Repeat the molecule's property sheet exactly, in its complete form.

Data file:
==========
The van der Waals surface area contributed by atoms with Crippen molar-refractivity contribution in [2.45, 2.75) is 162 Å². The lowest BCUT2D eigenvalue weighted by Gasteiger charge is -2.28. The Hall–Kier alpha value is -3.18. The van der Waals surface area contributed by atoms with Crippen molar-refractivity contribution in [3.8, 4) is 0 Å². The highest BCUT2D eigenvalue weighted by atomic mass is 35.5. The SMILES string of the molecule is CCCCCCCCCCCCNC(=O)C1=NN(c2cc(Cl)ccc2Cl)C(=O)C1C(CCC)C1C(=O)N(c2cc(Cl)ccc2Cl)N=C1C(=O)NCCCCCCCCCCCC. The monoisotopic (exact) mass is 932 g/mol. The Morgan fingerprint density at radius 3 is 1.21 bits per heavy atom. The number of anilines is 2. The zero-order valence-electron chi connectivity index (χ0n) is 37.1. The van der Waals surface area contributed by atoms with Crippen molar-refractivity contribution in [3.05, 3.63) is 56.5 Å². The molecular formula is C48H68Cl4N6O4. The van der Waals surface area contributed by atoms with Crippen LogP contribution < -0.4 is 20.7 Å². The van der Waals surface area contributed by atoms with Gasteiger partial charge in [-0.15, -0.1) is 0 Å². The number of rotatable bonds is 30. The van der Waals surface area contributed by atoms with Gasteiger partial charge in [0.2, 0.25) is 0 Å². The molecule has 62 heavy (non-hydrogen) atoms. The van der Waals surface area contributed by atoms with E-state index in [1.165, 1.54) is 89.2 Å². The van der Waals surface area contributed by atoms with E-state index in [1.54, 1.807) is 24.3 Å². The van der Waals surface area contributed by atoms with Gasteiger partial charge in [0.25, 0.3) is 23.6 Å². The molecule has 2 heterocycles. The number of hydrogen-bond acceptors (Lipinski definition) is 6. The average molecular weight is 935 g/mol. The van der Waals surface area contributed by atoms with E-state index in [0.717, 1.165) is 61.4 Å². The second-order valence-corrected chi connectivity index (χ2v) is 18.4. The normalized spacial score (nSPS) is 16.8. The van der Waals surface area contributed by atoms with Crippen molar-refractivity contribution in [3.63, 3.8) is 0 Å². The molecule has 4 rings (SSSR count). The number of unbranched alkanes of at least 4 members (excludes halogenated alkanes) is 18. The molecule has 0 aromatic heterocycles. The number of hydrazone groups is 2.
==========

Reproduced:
The van der Waals surface area contributed by atoms with Crippen molar-refractivity contribution in [2.45, 2.75) is 162 Å². The lowest BCUT2D eigenvalue weighted by Gasteiger charge is -2.28. The Hall–Kier alpha value is -3.18. The van der Waals surface area contributed by atoms with Crippen molar-refractivity contribution in [3.8, 4) is 0 Å². The highest BCUT2D eigenvalue weighted by atomic mass is 35.5. The SMILES string of the molecule is CCCCCCCCCCCCNC(=O)C1=NN(c2cc(Cl)ccc2Cl)C(=O)C1C(CCC)C1C(=O)N(c2cc(Cl)ccc2Cl)N=C1C(=O)NCCCCCCCCCCCC. The monoisotopic (exact) mass is 932 g/mol. The Morgan fingerprint density at radius 3 is 1.21 bits per heavy atom. The number of anilines is 2. The zero-order valence-electron chi connectivity index (χ0n) is 37.1. The van der Waals surface area contributed by atoms with Crippen molar-refractivity contribution in [3.05, 3.63) is 56.5 Å². The molecular formula is C48H68Cl4N6O4. The van der Waals surface area contributed by atoms with Crippen LogP contribution < -0.4 is 20.7 Å². The van der Waals surface area contributed by atoms with Gasteiger partial charge in [-0.15, -0.1) is 0 Å². The number of rotatable bonds is 30. The van der Waals surface area contributed by atoms with Gasteiger partial charge in [0.2, 0.25) is 0 Å². The molecule has 62 heavy (non-hydrogen) atoms. The van der Waals surface area contributed by atoms with E-state index in [1.165, 1.54) is 89.2 Å². The van der Waals surface area contributed by atoms with E-state index in [1.54, 1.807) is 24.3 Å². The van der Waals surface area contributed by atoms with Gasteiger partial charge in [0.25, 0.3) is 23.6 Å². The molecule has 2 heterocycles. The number of hydrogen-bond acceptors (Lipinski definition) is 6. The average molecular weight is 935 g/mol. The van der Waals surface area contributed by atoms with E-state index in [0.717, 1.165) is 61.4 Å². The second-order valence-corrected chi connectivity index (χ2v) is 18.4. The normalized spacial score (nSPS) is 16.8. The van der Waals surface area contributed by atoms with Crippen molar-refractivity contribution in [3.63, 3.8) is 0 Å². The molecule has 4 rings (SSSR count). The number of unbranched alkanes of at least 4 members (excludes halogenated alkanes) is 18. The molecule has 0 aromatic heterocycles. The number of hydrazone groups is 2.